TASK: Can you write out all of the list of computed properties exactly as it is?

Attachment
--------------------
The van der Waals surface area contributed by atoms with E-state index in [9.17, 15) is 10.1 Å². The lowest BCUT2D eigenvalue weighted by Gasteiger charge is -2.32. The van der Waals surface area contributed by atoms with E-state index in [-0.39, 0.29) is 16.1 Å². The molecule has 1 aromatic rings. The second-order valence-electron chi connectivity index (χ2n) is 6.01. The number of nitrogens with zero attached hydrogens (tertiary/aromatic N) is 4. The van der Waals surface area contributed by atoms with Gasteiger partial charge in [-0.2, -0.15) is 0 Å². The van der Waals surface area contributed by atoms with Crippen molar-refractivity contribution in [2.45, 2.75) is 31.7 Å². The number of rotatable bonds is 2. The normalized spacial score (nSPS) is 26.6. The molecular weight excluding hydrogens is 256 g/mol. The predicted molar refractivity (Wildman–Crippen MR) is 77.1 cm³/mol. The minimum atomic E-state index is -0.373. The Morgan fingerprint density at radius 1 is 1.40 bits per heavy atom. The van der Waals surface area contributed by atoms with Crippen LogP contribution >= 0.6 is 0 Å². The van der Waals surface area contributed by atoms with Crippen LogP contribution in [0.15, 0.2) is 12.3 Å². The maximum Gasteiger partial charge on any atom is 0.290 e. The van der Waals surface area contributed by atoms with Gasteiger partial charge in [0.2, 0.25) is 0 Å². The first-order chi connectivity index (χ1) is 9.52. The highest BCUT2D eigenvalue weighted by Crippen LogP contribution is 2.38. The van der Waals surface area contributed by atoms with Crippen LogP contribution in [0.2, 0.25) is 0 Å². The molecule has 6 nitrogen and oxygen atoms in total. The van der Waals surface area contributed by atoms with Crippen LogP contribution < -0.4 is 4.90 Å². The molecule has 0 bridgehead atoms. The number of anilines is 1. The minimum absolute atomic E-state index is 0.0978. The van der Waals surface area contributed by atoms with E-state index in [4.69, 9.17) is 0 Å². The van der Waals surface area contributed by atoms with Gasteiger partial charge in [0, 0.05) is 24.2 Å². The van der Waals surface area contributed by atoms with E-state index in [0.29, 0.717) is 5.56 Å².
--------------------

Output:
The van der Waals surface area contributed by atoms with E-state index in [9.17, 15) is 10.1 Å². The lowest BCUT2D eigenvalue weighted by Gasteiger charge is -2.32. The van der Waals surface area contributed by atoms with E-state index in [-0.39, 0.29) is 16.1 Å². The molecule has 1 aromatic rings. The second-order valence-electron chi connectivity index (χ2n) is 6.01. The number of nitrogens with zero attached hydrogens (tertiary/aromatic N) is 4. The van der Waals surface area contributed by atoms with Gasteiger partial charge in [-0.2, -0.15) is 0 Å². The van der Waals surface area contributed by atoms with Crippen molar-refractivity contribution in [2.45, 2.75) is 31.7 Å². The number of rotatable bonds is 2. The normalized spacial score (nSPS) is 26.6. The molecular weight excluding hydrogens is 256 g/mol. The predicted molar refractivity (Wildman–Crippen MR) is 77.1 cm³/mol. The minimum atomic E-state index is -0.373. The Morgan fingerprint density at radius 1 is 1.40 bits per heavy atom. The van der Waals surface area contributed by atoms with Crippen LogP contribution >= 0.6 is 0 Å². The van der Waals surface area contributed by atoms with Crippen LogP contribution in [0.15, 0.2) is 12.3 Å². The maximum Gasteiger partial charge on any atom is 0.290 e. The van der Waals surface area contributed by atoms with Gasteiger partial charge in [0.2, 0.25) is 0 Å². The first-order chi connectivity index (χ1) is 9.52. The highest BCUT2D eigenvalue weighted by Crippen LogP contribution is 2.38. The van der Waals surface area contributed by atoms with Crippen LogP contribution in [0.2, 0.25) is 0 Å². The molecule has 6 nitrogen and oxygen atoms in total. The van der Waals surface area contributed by atoms with Crippen LogP contribution < -0.4 is 4.90 Å². The molecule has 0 bridgehead atoms. The number of anilines is 1. The minimum absolute atomic E-state index is 0.0978. The van der Waals surface area contributed by atoms with E-state index in [4.69, 9.17) is 0 Å². The van der Waals surface area contributed by atoms with Gasteiger partial charge in [0, 0.05) is 24.2 Å². The van der Waals surface area contributed by atoms with E-state index in [0.29, 0.717) is 5.56 Å².